Latent Dirichlet Allocation (LDA) in Python.
This module allows both LDA model estimation from a training corpus and inference of topic distribution on new, unseen documents. The model can also be updated with new documents for online training.
The core estimation code is based on the onlineldavb.py script by M. Hoffman , see Hoffman, Blei, Bach: Online Learning for Latent Dirichlet Allocation, NIPS 2010.
The constructor estimates Latent Dirichlet Allocation model parameters based on a training corpus:
>>> lda = LdaModel(corpus, num_topics=10)
You can then infer topic distributions on new, unseen documents, with
>>> doc_lda = lda[doc_bow]
The model can be updated (trained) with new documents via
Model persistency is achieved through its load/save methods.
If given, start training from the iterable corpus straight away. If not given, the model is left untrained (presumably because you want to call update() manually).
num_topics is the number of requested latent topics to be extracted from the training corpus.
id2word is a mapping from word ids (integers) to words (strings). It is used to determine the vocabulary size, as well as for debugging and topic printing.
alpha and eta are hyperparameters that affect sparsity of the document-topic (theta) and topic-word (lambda) distributions. Both default to a symmetric 1.0/num_topics prior.
alpha can be also set to an explicit array = prior of your choice. It also support special values of ‘asymmetric’ and ‘auto’: the former uses a fixed normalized asymmetric 1.0/topicno prior, the latter learns an asymmetric prior directly from your data.
Turn on distributed to force distributed computing (see the web tutorial on how to set up a cluster of machines for gensim).
Calculate and log perplexity estimate from the latest mini-batch every eval_every model updates (setting this to 1 slows down training ~2x; default is 10 for better performance). Set to None to disable perplexity estimation.
>>> lda = LdaModel(corpus, num_topics=100) # train model >>> print lda[doc_bow] # get topic probability distribution for a document >>> lda.update(corpus2) # update the LDA model with additional documents >>> print lda[doc_bow]
>>> lda = LdaModel(corpus, num_topics=50, alpha='auto', eval_every=5) # train asymmetric alpha from data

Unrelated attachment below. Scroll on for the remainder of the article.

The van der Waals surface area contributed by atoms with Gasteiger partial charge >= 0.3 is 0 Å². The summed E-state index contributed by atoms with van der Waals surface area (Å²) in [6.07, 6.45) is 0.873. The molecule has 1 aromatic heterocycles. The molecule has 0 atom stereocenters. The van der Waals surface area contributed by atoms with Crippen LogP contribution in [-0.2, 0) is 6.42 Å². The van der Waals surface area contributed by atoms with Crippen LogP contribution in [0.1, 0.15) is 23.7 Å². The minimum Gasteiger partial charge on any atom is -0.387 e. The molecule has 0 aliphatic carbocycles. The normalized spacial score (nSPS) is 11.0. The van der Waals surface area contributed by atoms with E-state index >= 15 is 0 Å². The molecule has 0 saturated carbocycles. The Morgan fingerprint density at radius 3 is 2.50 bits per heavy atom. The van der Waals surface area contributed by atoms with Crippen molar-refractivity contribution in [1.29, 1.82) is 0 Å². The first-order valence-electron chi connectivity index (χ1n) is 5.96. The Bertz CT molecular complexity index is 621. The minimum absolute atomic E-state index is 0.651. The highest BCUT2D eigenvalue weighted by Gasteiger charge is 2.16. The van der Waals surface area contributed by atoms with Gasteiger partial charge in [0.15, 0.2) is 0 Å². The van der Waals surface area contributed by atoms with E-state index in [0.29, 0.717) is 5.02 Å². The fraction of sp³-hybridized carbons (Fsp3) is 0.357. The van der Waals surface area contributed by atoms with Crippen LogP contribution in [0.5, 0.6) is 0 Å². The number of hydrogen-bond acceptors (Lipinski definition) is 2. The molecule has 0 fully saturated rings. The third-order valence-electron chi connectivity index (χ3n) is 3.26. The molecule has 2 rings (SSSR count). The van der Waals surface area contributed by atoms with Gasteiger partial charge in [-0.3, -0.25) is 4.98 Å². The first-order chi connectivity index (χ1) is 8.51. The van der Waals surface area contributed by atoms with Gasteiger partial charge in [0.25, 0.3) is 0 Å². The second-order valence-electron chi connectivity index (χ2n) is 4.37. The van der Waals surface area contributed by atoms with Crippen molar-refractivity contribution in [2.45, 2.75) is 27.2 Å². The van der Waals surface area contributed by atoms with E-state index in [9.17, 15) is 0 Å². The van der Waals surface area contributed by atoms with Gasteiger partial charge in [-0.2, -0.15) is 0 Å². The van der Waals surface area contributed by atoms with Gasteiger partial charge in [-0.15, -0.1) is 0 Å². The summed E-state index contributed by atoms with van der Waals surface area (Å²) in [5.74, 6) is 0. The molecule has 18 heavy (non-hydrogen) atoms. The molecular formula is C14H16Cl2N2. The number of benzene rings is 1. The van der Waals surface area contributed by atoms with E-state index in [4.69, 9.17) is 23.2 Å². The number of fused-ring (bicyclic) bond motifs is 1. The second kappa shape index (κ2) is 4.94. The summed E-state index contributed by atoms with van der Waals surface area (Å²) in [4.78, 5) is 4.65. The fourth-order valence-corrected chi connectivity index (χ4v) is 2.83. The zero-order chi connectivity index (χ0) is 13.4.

Estimate the variational bound of documents from corpus: E_q[log p(corpus)] - E_q[log q(corpus)]
gamma are the variational parameters on topic weights for each corpus document (=2d matrix=what comes out of inference()). If not supplied, will be inferred from the model.
Clear model state (free up some memory). Used in the distributed algo.
Perform inference on a chunk of documents, and accumulate the collected sufficient statistics in state (or self.state if None).
M step: use linear interpolation between the existing topics and collected sufficient statistics in other to update the topics.
Given a chunk of sparse document vectors, estimate gamma (parameters controlling the topic weights) for each document in the chunk.
This function does not modify the model (=is read-only aka const). The whole input chunk of document is assumed to fit in RAM; chunking of a large corpus must be done earlier in the pipeline.
If collect_sstats is True, also collect sufficient statistics needed to update the model’s topic-word distributions, and return a 2-tuple (gamma, sstats). Otherwise, return (gamma, None). gamma is of shape len(chunk) x topics.
Load a previously saved object from file (also see save).
Print the topN most probable words for topics number of topics. Set topics=-1 to print all topics.
Unlike LSA, there is no ordering between the topics in LDA. The printed topics <= self.num_topics subset of all topics is therefore arbitrary and may change between two runs.
Set formatted=True to return the topics as a list of strings, or False as lists of (weight, word) pairs.
Train the model with new documents, by EM-iterating over corpus until the topics converge (or until the maximum number of allowed iterations is reached). corpus must be an iterable (repeatable stream of documents),
In distributed mode, the E step is distributed over a cluster of machines.
This update also supports updating an already trained model (self) with new documents from corpus; the two models are then merged in proportion to the number of old vs. new documents. This feature is still experimental for non-stationary input streams.
For stationary input (no topic drift in new documents), on the other hand, this equals the online update of Hoffman et al. and is guaranteed to converge for any decay in (0.5, 1.0>.
Update parameters for the Dirichlet prior on the per-document topic weights alpha given the last gammat.
Uses Newton’s method: http://www.stanford.edu/~jhuang11/research/dirichlet/dirichlet.pdf
Encapsulate information for distributed computation of LdaModel objects.
Objects of this class are sent over the network, so try to keep them lean to reduce traffic.
Given LdaState other, merge it with the current state. Stretch both to targetsize documents before merging, so that they are of comparable magnitude.
Merging is done by average weighting: in the extremes, rhot=0.0 means other is completely ignored; rhot=1.0 means self is completely ignored.
This procedure corresponds to the stochastic gradient update from Hoffman et al., algorithm 2 (eq. 14).
Alternative, more simple blend.
Load a previously saved object from file (also see save).
Merge the result of an E step from one node with that of another node (summing up sufficient statistics).
The merging is trivial and after merging all cluster nodes, we have the exact same result as if the computation was run on a single node (no approximation).
Prepare the state for a new EM iteration (reset sufficient stats).
Save the object to file via pickling (also see load).
For a vector theta~Dir(alpha), compute E[log(theta)].